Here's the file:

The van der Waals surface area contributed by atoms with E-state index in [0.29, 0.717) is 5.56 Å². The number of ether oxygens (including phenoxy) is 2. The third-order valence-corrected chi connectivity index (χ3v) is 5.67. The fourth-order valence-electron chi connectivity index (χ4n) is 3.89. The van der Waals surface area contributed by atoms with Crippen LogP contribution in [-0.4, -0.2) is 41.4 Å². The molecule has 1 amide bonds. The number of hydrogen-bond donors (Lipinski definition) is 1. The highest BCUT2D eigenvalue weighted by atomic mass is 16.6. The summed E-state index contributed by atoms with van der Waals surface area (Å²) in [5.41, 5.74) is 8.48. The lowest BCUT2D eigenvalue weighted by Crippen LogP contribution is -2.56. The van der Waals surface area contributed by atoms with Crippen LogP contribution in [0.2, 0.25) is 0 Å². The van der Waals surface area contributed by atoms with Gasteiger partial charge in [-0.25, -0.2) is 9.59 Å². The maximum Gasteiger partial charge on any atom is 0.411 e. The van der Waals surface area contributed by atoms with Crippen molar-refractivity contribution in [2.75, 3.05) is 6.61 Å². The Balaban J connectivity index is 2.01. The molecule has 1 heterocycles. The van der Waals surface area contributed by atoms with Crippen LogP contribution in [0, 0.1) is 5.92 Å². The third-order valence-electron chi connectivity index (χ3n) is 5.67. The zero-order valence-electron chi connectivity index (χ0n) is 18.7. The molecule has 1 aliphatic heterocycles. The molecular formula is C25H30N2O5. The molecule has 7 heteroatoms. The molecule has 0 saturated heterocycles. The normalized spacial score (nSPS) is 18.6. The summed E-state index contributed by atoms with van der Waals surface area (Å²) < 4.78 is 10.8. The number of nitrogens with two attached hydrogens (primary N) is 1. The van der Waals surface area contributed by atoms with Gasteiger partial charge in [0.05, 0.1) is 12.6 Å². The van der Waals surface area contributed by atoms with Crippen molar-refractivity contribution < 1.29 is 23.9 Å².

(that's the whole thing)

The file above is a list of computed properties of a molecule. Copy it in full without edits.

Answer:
The van der Waals surface area contributed by atoms with E-state index in [0.29, 0.717) is 5.56 Å². The number of ether oxygens (including phenoxy) is 2. The third-order valence-corrected chi connectivity index (χ3v) is 5.67. The fourth-order valence-electron chi connectivity index (χ4n) is 3.89. The van der Waals surface area contributed by atoms with Crippen LogP contribution in [-0.4, -0.2) is 41.4 Å². The molecule has 1 amide bonds. The number of hydrogen-bond donors (Lipinski definition) is 1. The highest BCUT2D eigenvalue weighted by atomic mass is 16.6. The summed E-state index contributed by atoms with van der Waals surface area (Å²) in [5.41, 5.74) is 8.48. The lowest BCUT2D eigenvalue weighted by Crippen LogP contribution is -2.56. The van der Waals surface area contributed by atoms with Crippen LogP contribution in [0.2, 0.25) is 0 Å². The van der Waals surface area contributed by atoms with Gasteiger partial charge in [-0.25, -0.2) is 9.59 Å². The maximum Gasteiger partial charge on any atom is 0.411 e. The van der Waals surface area contributed by atoms with Crippen molar-refractivity contribution in [2.75, 3.05) is 6.61 Å². The Balaban J connectivity index is 2.01. The molecule has 1 heterocycles. The van der Waals surface area contributed by atoms with Crippen LogP contribution in [0, 0.1) is 5.92 Å². The third-order valence-electron chi connectivity index (χ3n) is 5.67. The zero-order valence-electron chi connectivity index (χ0n) is 18.7. The molecule has 1 aliphatic heterocycles. The molecular formula is C25H30N2O5. The molecule has 7 heteroatoms. The molecule has 0 saturated heterocycles. The normalized spacial score (nSPS) is 18.6. The summed E-state index contributed by atoms with van der Waals surface area (Å²) < 4.78 is 10.8. The number of nitrogens with two attached hydrogens (primary N) is 1. The van der Waals surface area contributed by atoms with Gasteiger partial charge in [0.05, 0.1) is 12.6 Å². The van der Waals surface area contributed by atoms with Crippen molar-refractivity contribution < 1.29 is 23.9 Å².